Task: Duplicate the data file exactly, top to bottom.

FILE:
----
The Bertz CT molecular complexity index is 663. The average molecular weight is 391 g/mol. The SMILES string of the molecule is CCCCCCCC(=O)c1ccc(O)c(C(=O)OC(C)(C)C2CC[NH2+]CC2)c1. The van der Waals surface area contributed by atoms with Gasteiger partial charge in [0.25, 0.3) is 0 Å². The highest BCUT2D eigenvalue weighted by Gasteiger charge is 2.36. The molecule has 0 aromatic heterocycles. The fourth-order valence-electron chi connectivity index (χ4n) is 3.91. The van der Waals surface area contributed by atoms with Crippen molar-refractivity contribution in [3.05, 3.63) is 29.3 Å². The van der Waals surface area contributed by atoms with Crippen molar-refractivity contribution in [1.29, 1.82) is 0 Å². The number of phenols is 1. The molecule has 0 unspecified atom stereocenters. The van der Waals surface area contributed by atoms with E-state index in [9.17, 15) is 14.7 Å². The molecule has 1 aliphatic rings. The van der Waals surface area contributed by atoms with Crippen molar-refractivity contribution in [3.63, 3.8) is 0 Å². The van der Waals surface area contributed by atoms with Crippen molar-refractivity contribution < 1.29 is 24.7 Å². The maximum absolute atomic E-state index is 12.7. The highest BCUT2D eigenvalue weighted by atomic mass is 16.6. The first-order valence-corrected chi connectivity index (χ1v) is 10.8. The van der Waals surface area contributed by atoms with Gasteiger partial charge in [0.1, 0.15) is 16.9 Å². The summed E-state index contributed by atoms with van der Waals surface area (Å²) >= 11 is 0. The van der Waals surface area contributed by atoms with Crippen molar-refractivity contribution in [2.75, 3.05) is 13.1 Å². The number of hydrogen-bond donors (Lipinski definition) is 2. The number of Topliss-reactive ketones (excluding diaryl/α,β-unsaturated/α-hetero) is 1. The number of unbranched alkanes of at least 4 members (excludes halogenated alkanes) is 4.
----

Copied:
The Bertz CT molecular complexity index is 663. The average molecular weight is 391 g/mol. The SMILES string of the molecule is CCCCCCCC(=O)c1ccc(O)c(C(=O)OC(C)(C)C2CC[NH2+]CC2)c1. The van der Waals surface area contributed by atoms with Gasteiger partial charge in [0.25, 0.3) is 0 Å². The highest BCUT2D eigenvalue weighted by Gasteiger charge is 2.36. The molecule has 0 aromatic heterocycles. The fourth-order valence-electron chi connectivity index (χ4n) is 3.91. The van der Waals surface area contributed by atoms with Crippen molar-refractivity contribution in [3.05, 3.63) is 29.3 Å². The van der Waals surface area contributed by atoms with Crippen molar-refractivity contribution in [1.29, 1.82) is 0 Å². The number of phenols is 1. The molecule has 0 unspecified atom stereocenters. The van der Waals surface area contributed by atoms with E-state index in [9.17, 15) is 14.7 Å². The molecule has 1 aliphatic rings. The van der Waals surface area contributed by atoms with Crippen molar-refractivity contribution in [3.63, 3.8) is 0 Å². The van der Waals surface area contributed by atoms with Crippen molar-refractivity contribution < 1.29 is 24.7 Å². The maximum absolute atomic E-state index is 12.7. The highest BCUT2D eigenvalue weighted by atomic mass is 16.6. The first-order valence-corrected chi connectivity index (χ1v) is 10.8. The van der Waals surface area contributed by atoms with Gasteiger partial charge in [0.1, 0.15) is 16.9 Å². The summed E-state index contributed by atoms with van der Waals surface area (Å²) >= 11 is 0. The van der Waals surface area contributed by atoms with Crippen molar-refractivity contribution in [2.75, 3.05) is 13.1 Å². The number of hydrogen-bond donors (Lipinski definition) is 2. The number of Topliss-reactive ketones (excluding diaryl/α,β-unsaturated/α-hetero) is 1. The number of unbranched alkanes of at least 4 members (excludes halogenated alkanes) is 4.